Subscribe to our free, weekly email newsletter!


Transportation and logistics M&A activity in second quarter up slightly, says PwC

By Jeff Berman, Group News Editor
August 02, 2013

Merger and acquisition (M&A) activity in the transportation and logistics sectors in the second quarter was up slightly on an annual basis, according to data released this week by Pricewaterhouse Coopers.

Deals cited by PwC represent all announced deals for the quarter-as opposed to completed deals only-and the report does not parse out deals that are withdrawn, intended, or pending.

Second quarter deal value—for deals valued at $50 million or more—was $15.2 billion and represents 31 announced deals compared to the second quarter of 2012, which had 51 deals totaling $14.3 billion. And the average deal size for the quarter at $490 million topped last year’s $281 million. PwC attributed the annual gain to three “infrastructure mega deals” worth more than $1 billion.

In the report, PwC noted that infrastructure-related deals should lead the way for M&A transactions in the transportation and logistics sector, especially in South America and Europe.

“What we are seeing is not a bad environment for deal making but not a great environment for it either,” said Jonathan Kletzel, U.S. transportation and logistics advisory leader for PwC, in an interview. “There are some signs of improvement from a global economy and geopolitical perspective over the last decade but things are largely flat.”

The report observed that in the second quarter strategic investors accounted for 61 percent of deals, while financial investors are showing an increased appetite for shipping and port-related deals that could likely be due to prolonged overcapacity in the ocean shipping sector.

Kletzel said there is a feeling among investors that as various modes have recovered, ocean shipping could be next, leading to more opportunities for better margins in that sector.

Deal making activity in the United States and Europe is somewhat tempered compared to other parts of the world, according to PwC. The firm explained that the slower pace of deal making activity in these region is due in large part—especially in Europe—to companies largely remaining idle, or on the sidelines. What’s more, it pointed out that the respective economic challenges in each region are impacting activity, too, but that the near-term outlook for the U.S. is likely brighter due to the emergence of shale gas-related activity and the recent upswing in manufacturing activity, too.

“Those two trends are going to have a significant impact on the transportation industry over the next five-to-ten years in the U.S., especially in the upper-midwest area of the country,” he said.

As for the remainder of 2013, PwC expects infrastructure-related deals to lead deal-making activity, although certain regions could be sources of what PwC called headlining deals, but cautioned that economic activity is likely to remain muted due to economic concerns acquisition acquirers may have.

The breakdown by mode for deals valued at $50 million or more in the second quarter was as follows: 32 percent shipping, 32 percent passenger ground, 13 percent logistics, 3 percent trucking, and 10 percent rail.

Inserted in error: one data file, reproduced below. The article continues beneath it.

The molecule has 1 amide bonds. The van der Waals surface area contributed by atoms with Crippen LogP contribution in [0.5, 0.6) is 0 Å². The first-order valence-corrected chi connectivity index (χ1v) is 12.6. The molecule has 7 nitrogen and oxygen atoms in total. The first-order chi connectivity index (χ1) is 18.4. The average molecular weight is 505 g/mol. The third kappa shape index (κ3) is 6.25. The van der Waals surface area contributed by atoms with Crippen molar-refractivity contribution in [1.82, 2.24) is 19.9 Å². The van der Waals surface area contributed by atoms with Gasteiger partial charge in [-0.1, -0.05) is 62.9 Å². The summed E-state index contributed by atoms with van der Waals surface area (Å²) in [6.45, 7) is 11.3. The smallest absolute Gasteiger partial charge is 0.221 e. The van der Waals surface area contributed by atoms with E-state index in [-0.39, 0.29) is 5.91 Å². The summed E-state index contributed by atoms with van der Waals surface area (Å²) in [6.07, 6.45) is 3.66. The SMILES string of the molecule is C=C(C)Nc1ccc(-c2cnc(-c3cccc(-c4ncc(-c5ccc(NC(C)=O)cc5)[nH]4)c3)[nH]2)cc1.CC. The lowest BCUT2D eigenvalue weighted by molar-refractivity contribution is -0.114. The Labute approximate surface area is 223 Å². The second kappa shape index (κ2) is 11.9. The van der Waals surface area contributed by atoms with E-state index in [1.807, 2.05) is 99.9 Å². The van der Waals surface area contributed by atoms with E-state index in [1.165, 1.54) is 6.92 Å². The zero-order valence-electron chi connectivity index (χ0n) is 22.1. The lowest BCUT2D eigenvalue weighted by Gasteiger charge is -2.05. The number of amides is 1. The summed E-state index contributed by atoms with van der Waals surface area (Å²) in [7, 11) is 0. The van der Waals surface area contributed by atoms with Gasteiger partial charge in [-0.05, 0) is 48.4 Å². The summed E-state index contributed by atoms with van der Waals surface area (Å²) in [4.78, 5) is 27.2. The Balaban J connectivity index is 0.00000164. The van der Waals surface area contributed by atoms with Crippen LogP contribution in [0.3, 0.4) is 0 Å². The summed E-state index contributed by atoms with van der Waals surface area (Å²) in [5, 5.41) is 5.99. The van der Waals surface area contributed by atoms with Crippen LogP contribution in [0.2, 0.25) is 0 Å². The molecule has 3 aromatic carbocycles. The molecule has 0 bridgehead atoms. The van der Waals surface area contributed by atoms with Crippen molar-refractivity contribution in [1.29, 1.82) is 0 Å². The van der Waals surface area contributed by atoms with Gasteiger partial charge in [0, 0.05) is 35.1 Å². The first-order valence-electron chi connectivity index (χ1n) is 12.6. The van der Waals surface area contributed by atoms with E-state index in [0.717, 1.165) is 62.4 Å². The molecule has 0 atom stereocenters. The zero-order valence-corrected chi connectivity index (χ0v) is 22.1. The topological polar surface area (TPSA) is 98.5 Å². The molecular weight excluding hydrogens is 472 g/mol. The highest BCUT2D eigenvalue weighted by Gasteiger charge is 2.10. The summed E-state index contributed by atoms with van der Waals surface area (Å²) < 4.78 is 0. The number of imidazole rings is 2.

About the Author

Jeff Berman headshot
Jeff Berman
Group News Editor

Jeff Berman is Group News Editor for Logistics Management, Modern Materials Handling, and Supply Chain Management Review. Jeff works and lives in Cape Elizabeth, Maine, where he covers all aspects of the supply chain, logistics, freight transportation, and materials handling sectors on a daily basis. .(JavaScript must be enabled to view this email address).


Subscribe to Logistics Management magazine

Subscribe today. It's FREE!
Get timely insider information that you can use to better manage your
entire logistics operation.
Start your FREE subscription today!

Recent Entries

As expected, global trade dipped from August to September but still saw annual gains, according to data issued this week by Panjiva, an online search engine with detailed information on global suppliers and manufacturers.

Transportation and logistics merger and acquisition (M&A) activity in the third quarter saw annual gains, which were driven by smaller deals in the trucking logistics, shipping, and passenger air sectors, according to data issued in the Intersections report by PwC this week.

With the holidays rapidly approaching, it appears retailers are not quite done getting inventory set up and on the shelves in time for what is expected to be a fairly active shopping season. That much was evident based on recent data for September volumes issued by the Port of Los Angeles (POLA) and the Port of Long Beach (POLB).

Join Industry Expert Adrian Gonzalez for this educational webinar on the tenets and the benefits of Closed-Loop Operational Management. You’ll learn how Closed-Loop Operational Management optimizes orders, inventory, and transportation concurrently, and how it is able to optimize large-scale problems on a daily basis.

In a separate conference call following CP’s third quarter earnings release call yesterday, CP CEO Hunter Harrison make myriad convincing points for a merger between CP and CSX and offered up his take in general industry M&A as well.

Article Topics

News · PwC · Merger and Acquisition · All topics

Comments

Post a comment
Commenting is not available in this channel entry.


© Copyright 2013 Peerless Media LLC, a division of EH Publishing, Inc • 111 Speen Street, Ste 200, Framingham, MA 01701 USA